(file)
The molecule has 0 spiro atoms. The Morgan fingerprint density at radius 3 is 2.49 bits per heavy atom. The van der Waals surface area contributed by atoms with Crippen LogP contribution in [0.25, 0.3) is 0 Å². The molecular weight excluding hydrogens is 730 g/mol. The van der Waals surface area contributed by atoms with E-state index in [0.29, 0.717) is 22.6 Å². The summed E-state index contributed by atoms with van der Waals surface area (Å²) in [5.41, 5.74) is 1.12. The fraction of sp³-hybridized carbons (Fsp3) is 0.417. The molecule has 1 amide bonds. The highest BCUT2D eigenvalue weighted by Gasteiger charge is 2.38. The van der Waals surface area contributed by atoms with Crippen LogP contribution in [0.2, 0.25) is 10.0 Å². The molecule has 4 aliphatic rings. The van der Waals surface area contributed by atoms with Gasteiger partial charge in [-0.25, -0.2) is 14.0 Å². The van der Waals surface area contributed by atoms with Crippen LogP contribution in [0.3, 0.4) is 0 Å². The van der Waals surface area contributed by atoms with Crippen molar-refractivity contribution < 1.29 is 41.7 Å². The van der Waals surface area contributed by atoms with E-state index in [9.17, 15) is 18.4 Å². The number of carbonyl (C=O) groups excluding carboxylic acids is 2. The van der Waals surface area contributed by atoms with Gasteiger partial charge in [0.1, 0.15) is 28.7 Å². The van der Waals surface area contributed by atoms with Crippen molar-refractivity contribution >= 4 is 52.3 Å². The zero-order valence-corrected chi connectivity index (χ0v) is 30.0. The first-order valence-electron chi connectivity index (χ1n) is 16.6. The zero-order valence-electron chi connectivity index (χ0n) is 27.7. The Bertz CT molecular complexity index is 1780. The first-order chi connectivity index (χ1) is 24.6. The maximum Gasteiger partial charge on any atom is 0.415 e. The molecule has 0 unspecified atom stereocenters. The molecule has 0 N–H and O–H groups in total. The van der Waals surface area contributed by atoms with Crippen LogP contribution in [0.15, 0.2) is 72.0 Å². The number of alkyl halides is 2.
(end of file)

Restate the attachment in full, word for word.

The molecule has 0 spiro atoms. The Morgan fingerprint density at radius 3 is 2.49 bits per heavy atom. The van der Waals surface area contributed by atoms with Crippen LogP contribution in [0.25, 0.3) is 0 Å². The molecular weight excluding hydrogens is 730 g/mol. The van der Waals surface area contributed by atoms with E-state index in [0.29, 0.717) is 22.6 Å². The summed E-state index contributed by atoms with van der Waals surface area (Å²) in [5.41, 5.74) is 1.12. The fraction of sp³-hybridized carbons (Fsp3) is 0.417. The molecule has 1 amide bonds. The highest BCUT2D eigenvalue weighted by Gasteiger charge is 2.38. The van der Waals surface area contributed by atoms with Crippen LogP contribution in [0.2, 0.25) is 10.0 Å². The molecule has 4 aliphatic rings. The van der Waals surface area contributed by atoms with Gasteiger partial charge in [-0.25, -0.2) is 14.0 Å². The van der Waals surface area contributed by atoms with Crippen LogP contribution in [0.3, 0.4) is 0 Å². The van der Waals surface area contributed by atoms with Crippen molar-refractivity contribution < 1.29 is 41.7 Å². The van der Waals surface area contributed by atoms with E-state index in [9.17, 15) is 18.4 Å². The number of carbonyl (C=O) groups excluding carboxylic acids is 2. The van der Waals surface area contributed by atoms with Gasteiger partial charge in [0.1, 0.15) is 28.7 Å². The van der Waals surface area contributed by atoms with Crippen molar-refractivity contribution >= 4 is 52.3 Å². The zero-order valence-corrected chi connectivity index (χ0v) is 30.0. The first-order valence-electron chi connectivity index (χ1n) is 16.6. The zero-order valence-electron chi connectivity index (χ0n) is 27.7. The Bertz CT molecular complexity index is 1780. The first-order chi connectivity index (χ1) is 24.6. The maximum Gasteiger partial charge on any atom is 0.415 e. The molecule has 0 unspecified atom stereocenters. The molecule has 0 N–H and O–H groups in total. The van der Waals surface area contributed by atoms with Crippen LogP contribution in [0.15, 0.2) is 72.0 Å². The number of alkyl halides is 2.